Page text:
State Representative Dontavius Jarrells is a member of the Ohio State House of Representatives, representing District 1 (D-Columbus), and serves as the assistant minority leader.
As a State legislator, I am compelled to shed light on an issue that affects countless Ohioans, including myself—obesity. This topic holds personal significance for me, as I have witnessed the struggles individuals endure in obtaining the resources they need to address this health challenge.
Obesity is not a mere statistic; it is a relentless adversary that haunts millions of lives. It is a battle fought not only in the shadows of self-doubt but also in the harsh judgments of society. People often view obesity as a reflection of personal failure, a lack of discipline or willpower. But let me tell you, it is not a choice. It is a chronic disease.
The consequences of obesity are devastating. It is the second leading cause of preventable death in our nation, according to the National Institute of Health. Yet, it seems that the urgency to address this crisis falls behind other health concerns.
In Ohio, the obesity situation is dire.
Almost half of our state’s population – our neighbors, friends, and loved ones – is currently living with obesity.
Even our seniors, who have weathered the storms of life, are not spared from this relentless disease.
Over the past generation, obesity rates among Americans over 65 have nearly doubled. To make matters worse, the very system designed to provide care and support, Medicare, denies coverage for essential anti-obesity medications. We must fight for our seniors, for their right to a healthy and dignified life.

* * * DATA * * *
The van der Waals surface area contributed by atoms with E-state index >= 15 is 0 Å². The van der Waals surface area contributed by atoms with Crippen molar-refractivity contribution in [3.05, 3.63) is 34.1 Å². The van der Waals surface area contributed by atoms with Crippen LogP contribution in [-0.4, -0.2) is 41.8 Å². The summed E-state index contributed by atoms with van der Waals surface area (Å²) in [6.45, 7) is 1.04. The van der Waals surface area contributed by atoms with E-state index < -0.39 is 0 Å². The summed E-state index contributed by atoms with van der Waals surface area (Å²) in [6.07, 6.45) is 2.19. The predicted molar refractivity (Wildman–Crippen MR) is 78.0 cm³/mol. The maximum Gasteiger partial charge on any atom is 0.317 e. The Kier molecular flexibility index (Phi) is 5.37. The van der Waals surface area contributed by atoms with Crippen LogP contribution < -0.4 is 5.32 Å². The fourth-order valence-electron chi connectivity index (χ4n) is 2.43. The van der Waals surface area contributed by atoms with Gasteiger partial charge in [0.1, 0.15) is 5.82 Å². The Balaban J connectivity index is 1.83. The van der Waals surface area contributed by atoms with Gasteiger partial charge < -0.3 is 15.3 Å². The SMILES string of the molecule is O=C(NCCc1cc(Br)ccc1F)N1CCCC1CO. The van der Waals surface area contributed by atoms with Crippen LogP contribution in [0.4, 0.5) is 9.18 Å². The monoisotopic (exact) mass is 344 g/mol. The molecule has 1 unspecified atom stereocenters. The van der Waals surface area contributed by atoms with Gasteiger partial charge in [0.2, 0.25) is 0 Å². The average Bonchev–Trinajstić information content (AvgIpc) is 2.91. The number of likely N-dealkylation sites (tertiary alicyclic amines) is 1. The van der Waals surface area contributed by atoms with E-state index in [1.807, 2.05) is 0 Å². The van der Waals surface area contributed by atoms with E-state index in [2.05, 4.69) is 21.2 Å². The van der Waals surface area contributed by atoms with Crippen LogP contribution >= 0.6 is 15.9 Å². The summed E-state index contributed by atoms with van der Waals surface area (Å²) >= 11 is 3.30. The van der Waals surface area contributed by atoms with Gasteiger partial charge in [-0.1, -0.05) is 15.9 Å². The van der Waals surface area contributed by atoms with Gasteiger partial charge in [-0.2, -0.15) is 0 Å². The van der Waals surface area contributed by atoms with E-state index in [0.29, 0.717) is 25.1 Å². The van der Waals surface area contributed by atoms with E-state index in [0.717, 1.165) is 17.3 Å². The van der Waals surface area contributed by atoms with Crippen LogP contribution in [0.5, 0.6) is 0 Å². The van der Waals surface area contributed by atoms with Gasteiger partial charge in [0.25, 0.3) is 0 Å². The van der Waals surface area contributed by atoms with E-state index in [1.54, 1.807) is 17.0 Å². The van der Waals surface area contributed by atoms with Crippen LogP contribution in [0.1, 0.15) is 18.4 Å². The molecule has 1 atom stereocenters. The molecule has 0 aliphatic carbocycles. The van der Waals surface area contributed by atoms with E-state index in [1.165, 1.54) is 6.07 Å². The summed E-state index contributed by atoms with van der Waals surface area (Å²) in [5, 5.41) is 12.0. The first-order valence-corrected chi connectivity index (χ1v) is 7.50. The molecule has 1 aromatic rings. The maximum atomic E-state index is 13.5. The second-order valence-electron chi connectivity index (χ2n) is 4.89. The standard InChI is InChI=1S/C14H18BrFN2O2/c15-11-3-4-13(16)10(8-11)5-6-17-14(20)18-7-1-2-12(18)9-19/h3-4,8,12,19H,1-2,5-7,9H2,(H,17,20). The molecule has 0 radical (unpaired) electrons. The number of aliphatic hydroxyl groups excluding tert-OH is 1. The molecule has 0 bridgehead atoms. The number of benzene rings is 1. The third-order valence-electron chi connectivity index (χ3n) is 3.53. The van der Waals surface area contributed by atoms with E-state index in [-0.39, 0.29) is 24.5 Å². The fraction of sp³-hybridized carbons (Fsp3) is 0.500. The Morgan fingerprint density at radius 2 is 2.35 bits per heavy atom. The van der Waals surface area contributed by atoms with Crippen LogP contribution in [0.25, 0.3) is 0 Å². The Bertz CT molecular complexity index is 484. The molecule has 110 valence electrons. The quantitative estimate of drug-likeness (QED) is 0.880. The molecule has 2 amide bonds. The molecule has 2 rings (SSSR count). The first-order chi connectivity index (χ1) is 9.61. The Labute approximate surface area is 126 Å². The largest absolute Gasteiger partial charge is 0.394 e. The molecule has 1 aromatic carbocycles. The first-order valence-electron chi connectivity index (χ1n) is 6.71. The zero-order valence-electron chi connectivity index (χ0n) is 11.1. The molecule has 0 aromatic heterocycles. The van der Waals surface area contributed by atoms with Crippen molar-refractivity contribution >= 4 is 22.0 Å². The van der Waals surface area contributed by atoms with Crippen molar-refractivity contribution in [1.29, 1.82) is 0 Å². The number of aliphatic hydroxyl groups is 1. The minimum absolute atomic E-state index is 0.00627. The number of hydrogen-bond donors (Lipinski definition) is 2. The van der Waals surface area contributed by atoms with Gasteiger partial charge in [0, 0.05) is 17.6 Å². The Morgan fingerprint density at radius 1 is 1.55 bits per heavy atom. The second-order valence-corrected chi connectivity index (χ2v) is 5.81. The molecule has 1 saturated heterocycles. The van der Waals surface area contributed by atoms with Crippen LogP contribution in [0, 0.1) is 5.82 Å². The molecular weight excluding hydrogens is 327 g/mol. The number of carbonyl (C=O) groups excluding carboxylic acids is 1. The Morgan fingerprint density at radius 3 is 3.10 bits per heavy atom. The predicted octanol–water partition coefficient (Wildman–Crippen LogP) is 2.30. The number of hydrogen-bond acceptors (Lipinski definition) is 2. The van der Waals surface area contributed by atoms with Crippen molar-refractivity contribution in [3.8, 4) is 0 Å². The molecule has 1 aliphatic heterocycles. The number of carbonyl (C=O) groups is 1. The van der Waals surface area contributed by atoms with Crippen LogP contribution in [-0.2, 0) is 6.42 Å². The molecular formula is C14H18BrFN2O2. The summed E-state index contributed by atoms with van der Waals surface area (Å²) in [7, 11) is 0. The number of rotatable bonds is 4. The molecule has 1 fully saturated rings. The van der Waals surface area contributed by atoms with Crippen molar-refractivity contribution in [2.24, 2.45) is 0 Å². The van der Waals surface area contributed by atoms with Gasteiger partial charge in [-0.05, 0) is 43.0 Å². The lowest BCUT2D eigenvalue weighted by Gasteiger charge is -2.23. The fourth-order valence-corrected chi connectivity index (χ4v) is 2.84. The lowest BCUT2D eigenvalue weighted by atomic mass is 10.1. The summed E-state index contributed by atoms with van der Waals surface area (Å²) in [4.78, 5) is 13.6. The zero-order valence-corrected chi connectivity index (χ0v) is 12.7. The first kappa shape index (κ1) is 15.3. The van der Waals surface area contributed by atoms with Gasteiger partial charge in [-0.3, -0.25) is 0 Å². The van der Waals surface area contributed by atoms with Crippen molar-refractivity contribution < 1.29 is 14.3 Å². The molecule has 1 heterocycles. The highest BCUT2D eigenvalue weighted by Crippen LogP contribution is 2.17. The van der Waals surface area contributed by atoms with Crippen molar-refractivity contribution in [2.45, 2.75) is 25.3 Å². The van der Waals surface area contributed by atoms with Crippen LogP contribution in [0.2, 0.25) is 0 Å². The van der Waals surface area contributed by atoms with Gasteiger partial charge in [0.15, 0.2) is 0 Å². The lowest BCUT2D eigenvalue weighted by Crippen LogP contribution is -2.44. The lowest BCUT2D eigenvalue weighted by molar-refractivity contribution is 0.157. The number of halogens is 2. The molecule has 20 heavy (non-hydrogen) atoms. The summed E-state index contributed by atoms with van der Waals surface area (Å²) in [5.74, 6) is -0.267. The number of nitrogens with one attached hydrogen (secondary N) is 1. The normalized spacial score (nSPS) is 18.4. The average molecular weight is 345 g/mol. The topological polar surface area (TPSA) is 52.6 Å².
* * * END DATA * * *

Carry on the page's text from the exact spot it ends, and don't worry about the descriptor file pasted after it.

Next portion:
New medications can help fight obesity
But amidst this struggle, there is a glimmer of hope—the Treat and Reduce Obesity Act, federal legislation that was introduced this July in Congress.
It would update Medicare to cover evidence-based obesity treatments, including FDA-approved medications, and would expand access to intensive behavioral therapy for obesity, empowering more healthcare providers to deliver essential support to Medicare beneficiaries.
Moreover, addressing obesity is a matter of health equity.
Black and Hispanic populations are disproportionately affected by chronic diseases stemming from untreated obesity. By fighting against obesity, we fight for justice and equality, ensuring that everyone has an equal chance at a healthy and fulfilling life.
Let us not overlook the economic toll of obesity.
The costs, both direct and indirect, are staggering—a crushing burden on individuals and our healthcare system, estimated at $1.4 trillion. By reducing obesity rates, we can alleviate this financial strain.
As we eagerly await the Treat and Reduce Obesity Act’s progress through Congress, I implore Ohio’s entire congressional delegation to take a stand.
Led by our esteemed Sen. Sherrod Brown, let us unite in support of this critical legislation. Brown has been a champion for our working families and retirees, and his endorsement of the Treat and Reduce Obesity Act would be a testament to his unwavering commitment to the well-being of Ohioans.
The time for action is now. We cannot allow obesity to claim more lives, shatter more dreams, and perpetuate a cycle of despair.
We owe it to ourselves, our loved ones, and the countless individuals whose voices go unheard in the depths of this struggle.
Source : Dispatch